Thursday, October 21, 2010

Mornings on Horseback, by David McCullough

Mornings on Horseback: The Story of an Extraordinary Family, a Vanished Way of Life and the Unique Child Who Became Theodore Roosevelt, by David McCullough

Writing about Presidents is nothing new for McCullough, but where John Adams and Truman cover their subject’s lives from cradle to grave, Mornings on Horseback only tracks Teddy Roosevelt from 1869 when he was ten to 1886 as he fully commits to a career in politics. This abbreviated look is somewhat disappointing, as Roosevelt comes across as a man of integrity (exactly the kind of person I’d like to see in office but I no longer think is electable in our society) and I would like to have learned more about his Presidency here. Besides a fierce integrity, he also possessed high intelligence and a focused drive that was truly remarkable: “There were all kinds of things of which I was afraid at first, ranging from grizzly bears to ‘mean’ horses and gunfighters; but by acting as if I was not afraid I gradually ceased to be afraid.” Willing away fear is something out of comic books, not history books!

It is often said that history repeats itself; one story related here brings this home in spades. In 1875, Rutherford B. Hayes won the presidency by a single, hotly contested electoral vote. Much like the race in 2000 the previous administration was prone to scandal and Hayes’ opponent Tilden won the popular vote. One huge difference: “Like peaceable men of both parties [Roosevelt] breathed a sigh of relief at Tilden’s refusal to contest the decision.” Politics has always been a cutthroat game, but at least through history’s lens it seems that things have become more vicious today. Roosevelt at the time believed the Republican party, “for all its failings, its scandals and fallen idols, was still the party of Lincoln, the party that saved the Union, freed the slaves, restored the national credit.” While technically still true, I find it difficult to maintain this sort of adoration for the Republican party that exists today. A century ago we were governed by individuals; now the party system has control—and this is not a change for the better.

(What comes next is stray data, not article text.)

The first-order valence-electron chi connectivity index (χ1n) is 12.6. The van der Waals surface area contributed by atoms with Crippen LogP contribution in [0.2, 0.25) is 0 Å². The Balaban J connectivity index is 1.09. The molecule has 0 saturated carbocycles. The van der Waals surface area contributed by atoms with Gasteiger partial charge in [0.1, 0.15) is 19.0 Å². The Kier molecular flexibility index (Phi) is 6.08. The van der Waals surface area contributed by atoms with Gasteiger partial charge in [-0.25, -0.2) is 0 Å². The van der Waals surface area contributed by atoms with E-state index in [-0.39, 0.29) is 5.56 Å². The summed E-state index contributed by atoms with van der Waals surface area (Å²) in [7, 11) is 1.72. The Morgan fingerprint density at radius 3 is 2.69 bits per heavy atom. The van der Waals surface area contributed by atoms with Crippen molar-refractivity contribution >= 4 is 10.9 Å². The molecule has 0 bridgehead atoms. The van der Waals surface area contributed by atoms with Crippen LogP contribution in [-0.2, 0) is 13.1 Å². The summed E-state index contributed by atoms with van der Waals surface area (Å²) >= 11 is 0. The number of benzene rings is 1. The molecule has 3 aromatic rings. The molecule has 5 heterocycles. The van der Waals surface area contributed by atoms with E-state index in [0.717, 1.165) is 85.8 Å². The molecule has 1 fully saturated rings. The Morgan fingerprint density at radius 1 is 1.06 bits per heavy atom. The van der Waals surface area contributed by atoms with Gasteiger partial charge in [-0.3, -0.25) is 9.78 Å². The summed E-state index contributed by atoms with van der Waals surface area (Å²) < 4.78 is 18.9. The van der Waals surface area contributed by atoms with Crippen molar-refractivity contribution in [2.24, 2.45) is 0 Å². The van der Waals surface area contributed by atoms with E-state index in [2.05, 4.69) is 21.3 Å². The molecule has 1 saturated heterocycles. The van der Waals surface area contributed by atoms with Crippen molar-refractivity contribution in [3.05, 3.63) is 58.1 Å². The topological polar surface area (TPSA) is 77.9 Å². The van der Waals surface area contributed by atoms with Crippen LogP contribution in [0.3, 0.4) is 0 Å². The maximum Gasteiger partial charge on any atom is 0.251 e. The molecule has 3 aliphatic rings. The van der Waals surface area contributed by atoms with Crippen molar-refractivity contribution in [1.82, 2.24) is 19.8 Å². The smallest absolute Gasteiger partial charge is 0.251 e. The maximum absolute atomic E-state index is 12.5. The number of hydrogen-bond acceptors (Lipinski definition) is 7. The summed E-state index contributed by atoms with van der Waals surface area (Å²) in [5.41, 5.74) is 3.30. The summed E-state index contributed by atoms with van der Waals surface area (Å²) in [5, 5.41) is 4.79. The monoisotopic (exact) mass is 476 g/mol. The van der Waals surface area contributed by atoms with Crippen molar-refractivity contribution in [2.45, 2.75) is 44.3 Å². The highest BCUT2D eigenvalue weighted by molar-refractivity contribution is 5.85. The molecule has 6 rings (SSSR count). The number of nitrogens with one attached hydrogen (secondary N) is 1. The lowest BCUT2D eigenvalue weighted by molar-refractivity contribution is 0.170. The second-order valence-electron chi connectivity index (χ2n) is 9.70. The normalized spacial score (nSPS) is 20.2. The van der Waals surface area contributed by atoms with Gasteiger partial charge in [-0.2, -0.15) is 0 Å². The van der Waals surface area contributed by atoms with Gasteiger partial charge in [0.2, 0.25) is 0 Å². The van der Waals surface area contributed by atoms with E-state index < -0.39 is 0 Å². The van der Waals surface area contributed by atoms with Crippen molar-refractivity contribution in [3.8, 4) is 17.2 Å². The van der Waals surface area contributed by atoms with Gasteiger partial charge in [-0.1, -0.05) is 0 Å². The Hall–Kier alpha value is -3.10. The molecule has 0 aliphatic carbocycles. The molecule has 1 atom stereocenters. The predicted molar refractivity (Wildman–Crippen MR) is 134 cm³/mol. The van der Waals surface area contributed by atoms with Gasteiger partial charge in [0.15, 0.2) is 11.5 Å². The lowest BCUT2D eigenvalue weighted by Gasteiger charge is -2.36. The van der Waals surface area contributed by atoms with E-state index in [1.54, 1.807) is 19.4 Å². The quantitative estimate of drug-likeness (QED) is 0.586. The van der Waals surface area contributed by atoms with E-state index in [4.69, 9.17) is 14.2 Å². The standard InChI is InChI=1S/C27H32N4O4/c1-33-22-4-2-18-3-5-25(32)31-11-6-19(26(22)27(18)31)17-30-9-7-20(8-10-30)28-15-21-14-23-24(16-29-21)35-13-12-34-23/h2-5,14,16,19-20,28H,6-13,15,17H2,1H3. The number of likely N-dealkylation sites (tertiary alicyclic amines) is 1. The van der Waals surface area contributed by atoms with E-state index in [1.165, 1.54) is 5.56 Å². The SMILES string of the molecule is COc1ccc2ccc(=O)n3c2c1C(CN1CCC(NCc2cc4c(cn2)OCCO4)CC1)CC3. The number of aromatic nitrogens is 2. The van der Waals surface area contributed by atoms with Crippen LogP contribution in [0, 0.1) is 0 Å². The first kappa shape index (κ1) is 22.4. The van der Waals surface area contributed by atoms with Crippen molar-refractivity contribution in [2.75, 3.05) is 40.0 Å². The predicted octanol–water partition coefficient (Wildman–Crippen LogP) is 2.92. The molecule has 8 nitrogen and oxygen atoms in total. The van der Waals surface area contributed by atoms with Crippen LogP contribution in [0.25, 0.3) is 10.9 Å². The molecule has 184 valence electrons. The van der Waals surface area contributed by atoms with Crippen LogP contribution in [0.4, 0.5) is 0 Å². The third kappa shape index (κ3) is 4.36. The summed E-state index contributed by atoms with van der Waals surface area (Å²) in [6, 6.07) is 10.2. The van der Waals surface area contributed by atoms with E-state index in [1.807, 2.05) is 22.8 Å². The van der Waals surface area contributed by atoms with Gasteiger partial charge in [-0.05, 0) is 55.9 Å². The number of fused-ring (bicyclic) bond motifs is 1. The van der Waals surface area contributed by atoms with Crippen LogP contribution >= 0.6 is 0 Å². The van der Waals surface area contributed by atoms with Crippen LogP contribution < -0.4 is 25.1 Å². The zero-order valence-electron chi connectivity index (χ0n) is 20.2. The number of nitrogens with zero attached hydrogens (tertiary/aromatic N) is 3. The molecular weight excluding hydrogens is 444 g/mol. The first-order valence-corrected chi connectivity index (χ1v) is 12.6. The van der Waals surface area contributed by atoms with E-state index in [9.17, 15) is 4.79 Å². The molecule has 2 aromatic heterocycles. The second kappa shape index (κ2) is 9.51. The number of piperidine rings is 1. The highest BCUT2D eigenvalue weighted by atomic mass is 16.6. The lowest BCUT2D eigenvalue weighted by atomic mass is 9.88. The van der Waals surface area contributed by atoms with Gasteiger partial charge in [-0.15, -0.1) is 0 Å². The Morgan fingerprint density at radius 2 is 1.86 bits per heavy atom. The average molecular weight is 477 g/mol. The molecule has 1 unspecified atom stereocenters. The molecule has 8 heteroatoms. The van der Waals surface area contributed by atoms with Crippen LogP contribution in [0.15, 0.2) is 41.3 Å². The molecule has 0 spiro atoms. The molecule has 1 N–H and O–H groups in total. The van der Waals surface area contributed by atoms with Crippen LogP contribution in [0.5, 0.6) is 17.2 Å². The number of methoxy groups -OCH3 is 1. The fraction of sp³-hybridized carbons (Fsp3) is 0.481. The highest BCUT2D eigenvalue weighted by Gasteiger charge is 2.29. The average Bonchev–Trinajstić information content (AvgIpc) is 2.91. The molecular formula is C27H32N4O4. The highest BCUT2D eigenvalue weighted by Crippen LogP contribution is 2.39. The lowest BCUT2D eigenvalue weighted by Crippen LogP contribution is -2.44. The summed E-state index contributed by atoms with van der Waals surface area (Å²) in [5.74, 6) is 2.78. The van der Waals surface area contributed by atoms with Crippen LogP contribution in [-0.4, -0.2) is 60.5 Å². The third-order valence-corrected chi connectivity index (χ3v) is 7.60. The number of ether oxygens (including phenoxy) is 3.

Soapbox aside, Theodore Roosevelt is considered one of the better Presidents in our history, and Mornings on Horseback shows he was a truly remarkable boy as well. Along with family photos, many of his letters and diary pages are included; these unedited words give us a glimpse of his personality which makes a nice complement to the facts and stories. Both inspiring and educational, McCullough has written another enthralling book.

First Sentence:
In the year 1869, when the population of New York City had reached nearly a million, the occupants of 28 East 20th Street, a five-story brownstone, numbered six, exclusive of the servants.

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